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  • Mainly about engagement and collaboration using social media and events, with some asides on living in London. More about David Wilcox and also how the blog started.
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Comments

Interesting report, David. I've been wanting to post about Facebook + Politics for a while, so I've taken this as a "leaping off" point:

http://sphereless.blogspot.com/2007/10/one-click-politics.html

Reading back over your post, I think the contrast between politics of the individual, and of the social group, is a hugely important one - you mention a lack of hosting, for example, but is there less need for such schemes if attendees are gathered via - and arrive in - their social groups? Is it then better to keep them together, or split them up? Furthermore, does this change the main forms of participation in political issues more generally?

I must admit I've not had much experience with these things, so apologies if I've overlooked things which seem obvious, or have been covered in depth already...

As the host and the chair for the night I think I have to put my hand up for both those failings. Sorry I didn't call on you to speak, I was trying to be fair but I obviously missed you.

I am also responsible for the lack of introductions when you arrived. We did have pretty much all of our web team on the table by the door to say hello to everyone and make some old-fashioned physical connections but I would agree this was not followed through with hosts introducing guests to each other. Sounds like a great idea and next event I do, I promise to try something like that. I can't say I have ever seen it done myself but I like it.

As for the format of the night, two things were in play. The first was that it was an evening event and most people would have come from work so we decided against workshop style stuff as just too demanding on the audience after a hard day at work. Secondly the seating had a lot to do with the layout used during the day by Colombian Trade Unionists and our very short turnaround time (not that you could have known that!).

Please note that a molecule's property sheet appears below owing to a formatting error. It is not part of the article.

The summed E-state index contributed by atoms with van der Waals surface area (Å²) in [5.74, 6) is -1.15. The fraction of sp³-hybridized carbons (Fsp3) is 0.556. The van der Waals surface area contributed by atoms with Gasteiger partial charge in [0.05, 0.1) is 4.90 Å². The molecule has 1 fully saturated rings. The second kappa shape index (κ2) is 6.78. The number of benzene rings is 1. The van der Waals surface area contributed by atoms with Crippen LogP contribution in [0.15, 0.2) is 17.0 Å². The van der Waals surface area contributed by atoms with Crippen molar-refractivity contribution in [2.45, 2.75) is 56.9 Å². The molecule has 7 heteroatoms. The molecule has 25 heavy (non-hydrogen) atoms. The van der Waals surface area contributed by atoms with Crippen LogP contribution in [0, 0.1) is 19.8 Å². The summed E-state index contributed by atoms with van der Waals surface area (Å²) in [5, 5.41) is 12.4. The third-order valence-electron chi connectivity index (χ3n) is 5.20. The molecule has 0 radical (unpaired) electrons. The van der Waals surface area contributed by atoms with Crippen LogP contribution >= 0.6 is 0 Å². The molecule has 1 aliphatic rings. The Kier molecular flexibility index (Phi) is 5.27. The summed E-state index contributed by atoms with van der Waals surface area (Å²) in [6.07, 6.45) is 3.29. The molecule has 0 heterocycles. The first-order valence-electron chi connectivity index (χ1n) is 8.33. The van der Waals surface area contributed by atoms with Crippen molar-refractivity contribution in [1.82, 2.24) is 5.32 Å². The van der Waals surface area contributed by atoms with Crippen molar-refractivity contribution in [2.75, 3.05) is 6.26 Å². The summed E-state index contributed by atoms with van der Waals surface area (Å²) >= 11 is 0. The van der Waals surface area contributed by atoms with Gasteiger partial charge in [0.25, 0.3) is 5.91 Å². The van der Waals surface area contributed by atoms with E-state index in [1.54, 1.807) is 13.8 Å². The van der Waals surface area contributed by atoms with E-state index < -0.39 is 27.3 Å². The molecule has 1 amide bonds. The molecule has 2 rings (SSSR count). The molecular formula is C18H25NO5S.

I'm really glad you enjoyed the speakers. I thought they were really great too. And the wi fi - well let's just say that that was a little miracle and that even the simplest things sometimes take a lot of work.

This was a first step for us in lots of ways and your feedback will help us make each one of these events we do that little bit better.

Thanks, Damian

Graham - thanks. On physical hosting - because people came from a Facebook group doesn't mean they know each other. In fact, Facebook could do with some improvements on that front too. Your wider point is interesting ... when people sign up to a campaign FB group they are usually acting as individuals. They may or may not develop into a community.
If you have joined a political party, or older-style campaign, you might expect to share some ideas and values with others, and maybe discuss them. Flash campaigns online aren't quite the same thing. So do they have less validity?

Damian - thanks. I thought it would be logistics, not attitude:-) I know it can be really difficult to get these things right - and people differ in their preferences for meetings formats. I guess my bottom line is that I like to feel we are being encouraged and helped to talk to each, as well as the top table. I'll look for more opportunities to connect with the campaign and Amnesty

As I said during the event, I tried to make my comments brief because I like the give and take of questions.

Feel free to brashly walk up and introduce yourself next time. I think all of us feel the same way about introductions and meeting people, even those of us at the 'top table'.

Thanks for the write up.

Kevin Anderson
Guardian Blogs Editor

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